After first deciding that the school was within its authority to discipline the 14-year-old, but not the 17-year-old, the separate panels got together to review the cases en banc (essentially all of the judges of the Circuit reviewed the facts of both cases to resolve the discrepancy). In the end, the full court decided that the schools couldn’t discipline the students in either case, but not because they were prohibited from getting involved in off-campus matters, but because neither met the disruption standard established in Tinker. Remarkably, they conclude their en banc opinion by saying “The issue is whether the Supreme Court’s decision in Tinker v. Des Moines, can be applicable to off-campus speech. I believe it can, and no ruling coming out today is to the contrary.”
The U.S. Supreme Court has now agreed to weigh in and for the first time decide whether schools can discipline students for off-campus, online speech.
Prohibiting schools from intervening in off-campus speech that disrupts the learning environment at school would no doubt result in more bullying and cyberbullying behaviors, and make students feel less safe at school. In our 2019 national study, 10% of middle and high school students said they were cyberbullied in the last 30 days in a way that really affected their ability to learn and feel safe at school. If schools are unable to help in these situations, the student affected is being denied their right to feel safe at school. The threat of school discipline can also serve as a deterrent for students who might be tempted to abuse classmates online. In an academic paper published a few years ago, we found that students who believed that they would be punished by the school for cyberbullying were significantly less likely to engage in cyberbullying. Overall, more than 70% of the students we surveyed said they agreed that schools can discipline students for cyberbullying even when it doesn’t happen at school.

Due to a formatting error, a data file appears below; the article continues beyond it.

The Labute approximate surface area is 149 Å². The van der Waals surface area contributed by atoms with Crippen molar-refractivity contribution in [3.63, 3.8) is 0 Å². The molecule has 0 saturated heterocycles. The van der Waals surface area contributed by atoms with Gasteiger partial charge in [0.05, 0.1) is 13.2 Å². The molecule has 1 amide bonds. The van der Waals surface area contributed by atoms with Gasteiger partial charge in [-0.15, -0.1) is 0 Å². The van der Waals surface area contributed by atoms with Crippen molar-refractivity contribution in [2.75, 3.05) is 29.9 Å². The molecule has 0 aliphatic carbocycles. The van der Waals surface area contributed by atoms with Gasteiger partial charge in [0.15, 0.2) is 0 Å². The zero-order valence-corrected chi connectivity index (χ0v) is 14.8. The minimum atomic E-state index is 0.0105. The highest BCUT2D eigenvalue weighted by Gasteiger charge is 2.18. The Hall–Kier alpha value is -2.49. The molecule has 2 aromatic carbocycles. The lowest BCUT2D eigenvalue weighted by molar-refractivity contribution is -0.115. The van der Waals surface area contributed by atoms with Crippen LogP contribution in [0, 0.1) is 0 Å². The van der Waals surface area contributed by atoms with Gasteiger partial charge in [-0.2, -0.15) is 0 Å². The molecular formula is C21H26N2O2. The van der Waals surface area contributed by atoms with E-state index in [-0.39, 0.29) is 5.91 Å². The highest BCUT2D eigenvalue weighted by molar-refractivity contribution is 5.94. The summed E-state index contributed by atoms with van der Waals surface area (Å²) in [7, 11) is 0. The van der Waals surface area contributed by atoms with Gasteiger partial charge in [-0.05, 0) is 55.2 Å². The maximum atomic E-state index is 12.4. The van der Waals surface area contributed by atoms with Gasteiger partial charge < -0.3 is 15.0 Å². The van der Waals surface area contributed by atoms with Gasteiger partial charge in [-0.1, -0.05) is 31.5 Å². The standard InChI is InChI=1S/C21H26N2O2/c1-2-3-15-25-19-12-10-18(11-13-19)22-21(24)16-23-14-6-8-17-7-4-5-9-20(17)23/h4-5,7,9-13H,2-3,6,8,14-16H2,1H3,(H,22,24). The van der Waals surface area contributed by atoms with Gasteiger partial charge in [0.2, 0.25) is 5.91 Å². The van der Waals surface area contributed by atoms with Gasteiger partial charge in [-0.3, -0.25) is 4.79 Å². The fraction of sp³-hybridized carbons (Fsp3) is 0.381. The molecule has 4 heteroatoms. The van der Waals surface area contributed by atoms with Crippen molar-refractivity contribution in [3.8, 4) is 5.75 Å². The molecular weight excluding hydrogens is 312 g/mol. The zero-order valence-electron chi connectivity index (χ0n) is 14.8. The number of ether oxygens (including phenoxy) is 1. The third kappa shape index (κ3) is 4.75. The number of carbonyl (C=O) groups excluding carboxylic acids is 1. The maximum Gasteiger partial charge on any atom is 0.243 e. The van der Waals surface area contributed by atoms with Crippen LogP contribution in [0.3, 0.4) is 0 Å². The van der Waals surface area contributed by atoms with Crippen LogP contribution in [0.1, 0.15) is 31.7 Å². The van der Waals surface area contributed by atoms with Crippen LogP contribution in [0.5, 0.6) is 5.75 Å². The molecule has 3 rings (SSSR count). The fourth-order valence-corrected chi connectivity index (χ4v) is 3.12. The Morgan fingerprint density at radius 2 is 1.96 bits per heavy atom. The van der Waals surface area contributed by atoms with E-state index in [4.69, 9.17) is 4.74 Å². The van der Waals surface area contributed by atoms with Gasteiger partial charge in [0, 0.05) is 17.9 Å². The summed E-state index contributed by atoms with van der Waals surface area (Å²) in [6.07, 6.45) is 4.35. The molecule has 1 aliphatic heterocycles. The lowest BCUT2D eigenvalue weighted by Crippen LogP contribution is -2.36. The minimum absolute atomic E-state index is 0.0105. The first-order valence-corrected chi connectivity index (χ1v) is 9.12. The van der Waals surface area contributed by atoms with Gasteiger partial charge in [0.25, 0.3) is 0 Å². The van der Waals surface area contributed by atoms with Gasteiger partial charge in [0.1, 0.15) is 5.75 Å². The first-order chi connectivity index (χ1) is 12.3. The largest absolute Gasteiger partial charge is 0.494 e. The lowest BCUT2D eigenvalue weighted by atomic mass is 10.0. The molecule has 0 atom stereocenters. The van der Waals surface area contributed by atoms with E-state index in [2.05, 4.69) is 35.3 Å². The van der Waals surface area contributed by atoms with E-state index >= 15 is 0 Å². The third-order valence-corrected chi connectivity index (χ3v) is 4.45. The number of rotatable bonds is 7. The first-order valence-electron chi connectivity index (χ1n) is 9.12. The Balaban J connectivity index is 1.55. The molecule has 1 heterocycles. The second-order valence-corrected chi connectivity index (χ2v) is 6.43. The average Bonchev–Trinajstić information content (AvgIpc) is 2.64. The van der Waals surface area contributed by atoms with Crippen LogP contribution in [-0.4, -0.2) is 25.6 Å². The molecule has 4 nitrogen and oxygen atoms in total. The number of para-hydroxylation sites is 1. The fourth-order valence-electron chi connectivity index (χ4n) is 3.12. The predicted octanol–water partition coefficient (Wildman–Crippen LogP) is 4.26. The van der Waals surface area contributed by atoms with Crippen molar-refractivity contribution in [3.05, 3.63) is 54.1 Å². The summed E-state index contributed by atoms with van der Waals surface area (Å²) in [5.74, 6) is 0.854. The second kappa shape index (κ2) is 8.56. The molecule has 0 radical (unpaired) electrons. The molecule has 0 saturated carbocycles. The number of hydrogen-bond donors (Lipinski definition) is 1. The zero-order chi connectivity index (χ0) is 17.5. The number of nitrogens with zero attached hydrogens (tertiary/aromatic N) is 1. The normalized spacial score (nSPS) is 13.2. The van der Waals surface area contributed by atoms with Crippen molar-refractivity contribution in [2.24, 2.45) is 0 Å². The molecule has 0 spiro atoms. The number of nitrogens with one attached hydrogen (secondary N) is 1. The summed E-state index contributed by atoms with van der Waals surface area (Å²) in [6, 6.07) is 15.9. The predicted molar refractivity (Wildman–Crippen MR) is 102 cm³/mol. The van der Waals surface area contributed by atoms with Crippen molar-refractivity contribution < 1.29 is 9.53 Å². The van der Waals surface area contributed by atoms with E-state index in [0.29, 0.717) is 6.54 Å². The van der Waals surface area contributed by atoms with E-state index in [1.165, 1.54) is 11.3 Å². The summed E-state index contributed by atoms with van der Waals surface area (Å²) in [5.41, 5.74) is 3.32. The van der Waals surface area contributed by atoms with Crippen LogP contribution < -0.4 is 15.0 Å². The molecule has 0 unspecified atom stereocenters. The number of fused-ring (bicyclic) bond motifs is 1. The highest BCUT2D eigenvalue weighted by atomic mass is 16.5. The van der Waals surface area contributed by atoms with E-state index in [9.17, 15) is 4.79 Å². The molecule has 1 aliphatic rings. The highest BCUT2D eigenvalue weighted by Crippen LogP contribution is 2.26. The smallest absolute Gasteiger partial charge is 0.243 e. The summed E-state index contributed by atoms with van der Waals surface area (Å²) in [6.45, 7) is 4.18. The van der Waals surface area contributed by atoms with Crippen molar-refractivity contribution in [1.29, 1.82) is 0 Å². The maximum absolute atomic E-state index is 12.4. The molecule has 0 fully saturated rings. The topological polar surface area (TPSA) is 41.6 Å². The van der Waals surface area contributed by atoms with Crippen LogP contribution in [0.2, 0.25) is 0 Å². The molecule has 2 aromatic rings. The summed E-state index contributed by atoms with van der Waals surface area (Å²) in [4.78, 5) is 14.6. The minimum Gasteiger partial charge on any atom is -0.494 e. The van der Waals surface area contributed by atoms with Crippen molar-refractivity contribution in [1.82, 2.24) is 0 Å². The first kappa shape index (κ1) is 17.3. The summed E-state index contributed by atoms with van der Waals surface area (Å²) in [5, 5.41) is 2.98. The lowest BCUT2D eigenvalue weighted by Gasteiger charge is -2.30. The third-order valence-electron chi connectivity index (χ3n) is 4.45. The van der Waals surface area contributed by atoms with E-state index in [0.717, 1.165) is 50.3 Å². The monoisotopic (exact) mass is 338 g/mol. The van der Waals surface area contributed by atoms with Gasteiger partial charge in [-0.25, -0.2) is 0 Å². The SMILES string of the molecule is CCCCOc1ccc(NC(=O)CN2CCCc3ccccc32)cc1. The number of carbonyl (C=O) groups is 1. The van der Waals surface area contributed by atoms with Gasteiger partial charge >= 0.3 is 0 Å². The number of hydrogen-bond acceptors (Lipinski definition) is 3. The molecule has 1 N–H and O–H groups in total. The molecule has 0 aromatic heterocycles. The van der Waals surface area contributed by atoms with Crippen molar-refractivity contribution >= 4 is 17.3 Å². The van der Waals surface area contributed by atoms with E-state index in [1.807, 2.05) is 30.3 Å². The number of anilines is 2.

Prohibiting schools from intervening in off-campus speech that disrupts the learning environment at school would no doubt result in more bullying and cyberbullying behaviors, and make students feel less safe at school.